There may be regulations that hold a trespasser to a higher duty of care, such as strict liability for timber trespass (removing trees beyond a permitted boundary), which is a type of trespass to chattels as a result of a trespass to land.

Some cases also provide remedies for trespass not amounting to personal presence, as where an object is intentionally deposited, or farm animals are permitted to wander upon the land of another. Furthermore, if a new use of nearby land interferes with a land owner's quiet enjoyment of his rights, there may be an action for nuisance, as where a disagreeable aroma or noise from A drifts across the land of B.

England[edit]

In English law, trespass to land involves the "unjustifiable interference with land which is in the immediate and exclusive possession of another". Land is defined as the surface, subsoil, airspace and anything permanently attached to the land, such as houses. It is not necessary to prove that harm was suffered to bring a claim, and is instead actionable per se. While most trespasses to land are intentional, it can also be committed negligently. Accidental trespass also incurs liability, with an exception for entering land adjoining a road unintentionally (such as in a car accident). Although previously a pure tort, the Criminal Justice and Public Order Act 1994 created some circumstances in which trespass to land can also be a crime.[3]

Scotland[edit]

Trespass is an offence under Scots Law; however, the legislation was amended under the Land Reform (Scotland) Act 2003 which established universal access rights to most land and inland water. These reforms do not apply (hence trespass remains an offence) to:

  • Houses and gardens, and non-residential buildings and associated land;
  • Land in which crops are growing;
  • Land next to a school and used by the school;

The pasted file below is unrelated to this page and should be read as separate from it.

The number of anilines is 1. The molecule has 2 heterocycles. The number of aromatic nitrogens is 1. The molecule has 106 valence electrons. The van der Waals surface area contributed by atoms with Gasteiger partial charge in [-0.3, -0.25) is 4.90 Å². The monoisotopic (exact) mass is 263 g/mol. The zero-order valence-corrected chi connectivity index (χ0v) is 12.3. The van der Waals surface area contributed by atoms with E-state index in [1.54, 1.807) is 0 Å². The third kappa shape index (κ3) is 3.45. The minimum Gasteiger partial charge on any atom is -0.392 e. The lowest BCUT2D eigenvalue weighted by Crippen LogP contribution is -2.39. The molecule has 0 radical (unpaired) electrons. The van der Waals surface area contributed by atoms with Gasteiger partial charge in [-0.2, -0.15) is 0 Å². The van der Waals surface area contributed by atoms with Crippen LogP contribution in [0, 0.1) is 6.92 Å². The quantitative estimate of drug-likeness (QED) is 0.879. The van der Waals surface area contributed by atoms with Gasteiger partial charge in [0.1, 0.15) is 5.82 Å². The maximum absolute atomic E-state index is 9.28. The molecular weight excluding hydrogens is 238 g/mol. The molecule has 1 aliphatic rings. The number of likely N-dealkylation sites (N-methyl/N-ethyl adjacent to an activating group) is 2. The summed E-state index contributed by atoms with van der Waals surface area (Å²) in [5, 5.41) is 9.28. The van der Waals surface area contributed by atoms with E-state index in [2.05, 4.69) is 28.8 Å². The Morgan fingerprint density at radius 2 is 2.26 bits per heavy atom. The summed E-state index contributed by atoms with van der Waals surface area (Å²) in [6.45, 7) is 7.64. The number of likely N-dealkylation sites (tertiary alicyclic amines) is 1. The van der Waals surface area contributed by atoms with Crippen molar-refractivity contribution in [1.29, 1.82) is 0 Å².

• Sports or playing fields when these are in use and where the exercise of access rights would interfere with such use;
  • Land developed and in use for recreation and where the exercise of access rights would interfere with such use;
  • Golf courses (but you can cross a golf course provided you don’t interfere with any games of golf);
  • Places like airfields, railways, telecommunication sites, military bases and installations, working quarries and construction sites; and
  • Visitor attractions or other places which charge for entry.[4]

United States[edit]

In most states, a criminal trespass to land is defined by statute and constitutes a misdemeanor.[5] In some states, it may be a felony under certain circumstances (e.g., trespassing on a research facility or school property).[5] Remedies between private parties for trespass may include an injunction or money damages.

See also[edit]

References[edit]

  1. ^ Marple Rifle & Pistol Club, Gun Law in the UK
  2. ^ TWA v Hickel (California 1940)
  3. ^ Elliott, Catherine; Quinn, Francis (2007). Tort Law (6th ed.). Longman. p. 326. ISBN 978-1-4058-4672-1. 
  4. ^ http://www.desktoplawyer.co.uk/dtl/index.cfm?event=base:article&node=A76076BD34460
  5. ^ a b E.g. "criminal trespass" in Indiana Code 35-43-2-2.